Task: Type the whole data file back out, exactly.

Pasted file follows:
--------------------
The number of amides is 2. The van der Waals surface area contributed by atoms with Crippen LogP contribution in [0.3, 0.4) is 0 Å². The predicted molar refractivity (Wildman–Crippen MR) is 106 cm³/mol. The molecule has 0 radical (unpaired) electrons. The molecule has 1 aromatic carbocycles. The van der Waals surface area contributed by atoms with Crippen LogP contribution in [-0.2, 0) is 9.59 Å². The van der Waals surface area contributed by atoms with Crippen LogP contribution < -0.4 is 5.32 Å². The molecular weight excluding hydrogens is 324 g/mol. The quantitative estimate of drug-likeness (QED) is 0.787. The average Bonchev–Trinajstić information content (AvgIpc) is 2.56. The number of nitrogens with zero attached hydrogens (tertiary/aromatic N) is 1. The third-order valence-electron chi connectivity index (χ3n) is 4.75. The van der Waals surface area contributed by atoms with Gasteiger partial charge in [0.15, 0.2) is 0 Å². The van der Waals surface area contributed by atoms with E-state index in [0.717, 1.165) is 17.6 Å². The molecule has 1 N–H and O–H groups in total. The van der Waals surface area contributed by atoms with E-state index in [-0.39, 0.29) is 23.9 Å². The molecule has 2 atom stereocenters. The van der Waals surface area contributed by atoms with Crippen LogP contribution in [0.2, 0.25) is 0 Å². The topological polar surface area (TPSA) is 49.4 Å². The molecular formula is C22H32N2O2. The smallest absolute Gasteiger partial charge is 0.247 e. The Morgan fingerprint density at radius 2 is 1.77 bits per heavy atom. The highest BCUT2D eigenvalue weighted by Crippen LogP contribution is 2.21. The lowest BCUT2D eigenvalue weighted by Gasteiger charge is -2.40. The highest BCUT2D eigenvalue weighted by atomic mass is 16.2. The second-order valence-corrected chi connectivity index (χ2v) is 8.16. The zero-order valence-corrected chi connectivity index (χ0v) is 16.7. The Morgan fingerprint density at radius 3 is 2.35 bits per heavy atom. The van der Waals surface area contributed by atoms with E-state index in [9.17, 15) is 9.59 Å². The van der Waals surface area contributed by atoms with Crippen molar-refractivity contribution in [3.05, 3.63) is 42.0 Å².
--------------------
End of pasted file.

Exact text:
The number of amides is 2. The van der Waals surface area contributed by atoms with Crippen LogP contribution in [0.3, 0.4) is 0 Å². The predicted molar refractivity (Wildman–Crippen MR) is 106 cm³/mol. The molecule has 0 radical (unpaired) electrons. The molecule has 1 aromatic carbocycles. The van der Waals surface area contributed by atoms with Crippen LogP contribution in [-0.2, 0) is 9.59 Å². The van der Waals surface area contributed by atoms with Crippen LogP contribution < -0.4 is 5.32 Å². The molecular weight excluding hydrogens is 324 g/mol. The quantitative estimate of drug-likeness (QED) is 0.787. The average Bonchev–Trinajstić information content (AvgIpc) is 2.56. The number of nitrogens with zero attached hydrogens (tertiary/aromatic N) is 1. The third-order valence-electron chi connectivity index (χ3n) is 4.75. The van der Waals surface area contributed by atoms with Gasteiger partial charge in [0.15, 0.2) is 0 Å². The van der Waals surface area contributed by atoms with E-state index in [0.717, 1.165) is 17.6 Å². The molecule has 1 N–H and O–H groups in total. The van der Waals surface area contributed by atoms with E-state index in [-0.39, 0.29) is 23.9 Å². The molecule has 2 atom stereocenters. The van der Waals surface area contributed by atoms with Crippen LogP contribution in [0.2, 0.25) is 0 Å². The topological polar surface area (TPSA) is 49.4 Å². The molecular formula is C22H32N2O2. The smallest absolute Gasteiger partial charge is 0.247 e. The Morgan fingerprint density at radius 2 is 1.77 bits per heavy atom. The highest BCUT2D eigenvalue weighted by Crippen LogP contribution is 2.21. The lowest BCUT2D eigenvalue weighted by Gasteiger charge is -2.40. The highest BCUT2D eigenvalue weighted by atomic mass is 16.2. The second-order valence-corrected chi connectivity index (χ2v) is 8.16. The zero-order valence-corrected chi connectivity index (χ0v) is 16.7. The Morgan fingerprint density at radius 3 is 2.35 bits per heavy atom. The van der Waals surface area contributed by atoms with E-state index in [9.17, 15) is 9.59 Å². The van der Waals surface area contributed by atoms with Crippen molar-refractivity contribution in [3.05, 3.63) is 42.0 Å².